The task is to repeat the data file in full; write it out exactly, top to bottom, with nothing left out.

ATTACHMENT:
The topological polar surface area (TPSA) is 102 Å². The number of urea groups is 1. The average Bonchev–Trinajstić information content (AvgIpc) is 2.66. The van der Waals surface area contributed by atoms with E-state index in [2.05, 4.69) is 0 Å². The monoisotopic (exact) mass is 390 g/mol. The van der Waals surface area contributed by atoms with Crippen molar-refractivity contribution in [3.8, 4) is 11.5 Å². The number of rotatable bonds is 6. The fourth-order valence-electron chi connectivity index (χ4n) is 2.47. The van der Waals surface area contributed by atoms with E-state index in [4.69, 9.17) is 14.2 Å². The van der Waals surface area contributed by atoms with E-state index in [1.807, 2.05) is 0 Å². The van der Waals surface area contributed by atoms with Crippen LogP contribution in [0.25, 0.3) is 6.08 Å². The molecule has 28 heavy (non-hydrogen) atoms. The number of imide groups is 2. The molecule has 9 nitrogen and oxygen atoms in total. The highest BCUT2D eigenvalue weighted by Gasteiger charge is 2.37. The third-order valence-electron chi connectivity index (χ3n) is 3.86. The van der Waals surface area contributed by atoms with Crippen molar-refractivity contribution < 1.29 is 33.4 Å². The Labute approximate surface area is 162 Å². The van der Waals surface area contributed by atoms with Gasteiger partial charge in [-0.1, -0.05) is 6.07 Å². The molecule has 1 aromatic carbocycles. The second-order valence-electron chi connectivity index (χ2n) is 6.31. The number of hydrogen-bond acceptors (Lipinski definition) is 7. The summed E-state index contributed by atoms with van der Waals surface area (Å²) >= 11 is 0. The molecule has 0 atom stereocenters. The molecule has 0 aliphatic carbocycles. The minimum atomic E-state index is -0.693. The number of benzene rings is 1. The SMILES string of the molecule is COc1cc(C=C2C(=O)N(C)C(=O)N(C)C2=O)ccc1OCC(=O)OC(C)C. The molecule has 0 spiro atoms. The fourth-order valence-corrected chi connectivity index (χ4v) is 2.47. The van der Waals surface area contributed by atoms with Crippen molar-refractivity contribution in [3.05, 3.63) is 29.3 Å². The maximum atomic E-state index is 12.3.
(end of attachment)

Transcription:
The topological polar surface area (TPSA) is 102 Å². The number of urea groups is 1. The average Bonchev–Trinajstić information content (AvgIpc) is 2.66. The van der Waals surface area contributed by atoms with E-state index in [2.05, 4.69) is 0 Å². The monoisotopic (exact) mass is 390 g/mol. The van der Waals surface area contributed by atoms with Crippen molar-refractivity contribution in [3.8, 4) is 11.5 Å². The number of rotatable bonds is 6. The fourth-order valence-electron chi connectivity index (χ4n) is 2.47. The van der Waals surface area contributed by atoms with E-state index in [4.69, 9.17) is 14.2 Å². The van der Waals surface area contributed by atoms with E-state index in [1.807, 2.05) is 0 Å². The van der Waals surface area contributed by atoms with Crippen LogP contribution in [0.25, 0.3) is 6.08 Å². The molecule has 28 heavy (non-hydrogen) atoms. The number of imide groups is 2. The molecule has 9 nitrogen and oxygen atoms in total. The highest BCUT2D eigenvalue weighted by Gasteiger charge is 2.37. The third-order valence-electron chi connectivity index (χ3n) is 3.86. The van der Waals surface area contributed by atoms with Crippen molar-refractivity contribution < 1.29 is 33.4 Å². The Labute approximate surface area is 162 Å². The van der Waals surface area contributed by atoms with Gasteiger partial charge in [-0.1, -0.05) is 6.07 Å². The molecule has 1 aromatic carbocycles. The second-order valence-electron chi connectivity index (χ2n) is 6.31. The number of hydrogen-bond acceptors (Lipinski definition) is 7. The summed E-state index contributed by atoms with van der Waals surface area (Å²) >= 11 is 0. The molecule has 0 atom stereocenters. The molecule has 0 aliphatic carbocycles. The minimum atomic E-state index is -0.693. The number of benzene rings is 1. The SMILES string of the molecule is COc1cc(C=C2C(=O)N(C)C(=O)N(C)C2=O)ccc1OCC(=O)OC(C)C. The molecule has 0 spiro atoms. The fourth-order valence-corrected chi connectivity index (χ4v) is 2.47. The van der Waals surface area contributed by atoms with Crippen molar-refractivity contribution in [3.05, 3.63) is 29.3 Å². The maximum atomic E-state index is 12.3.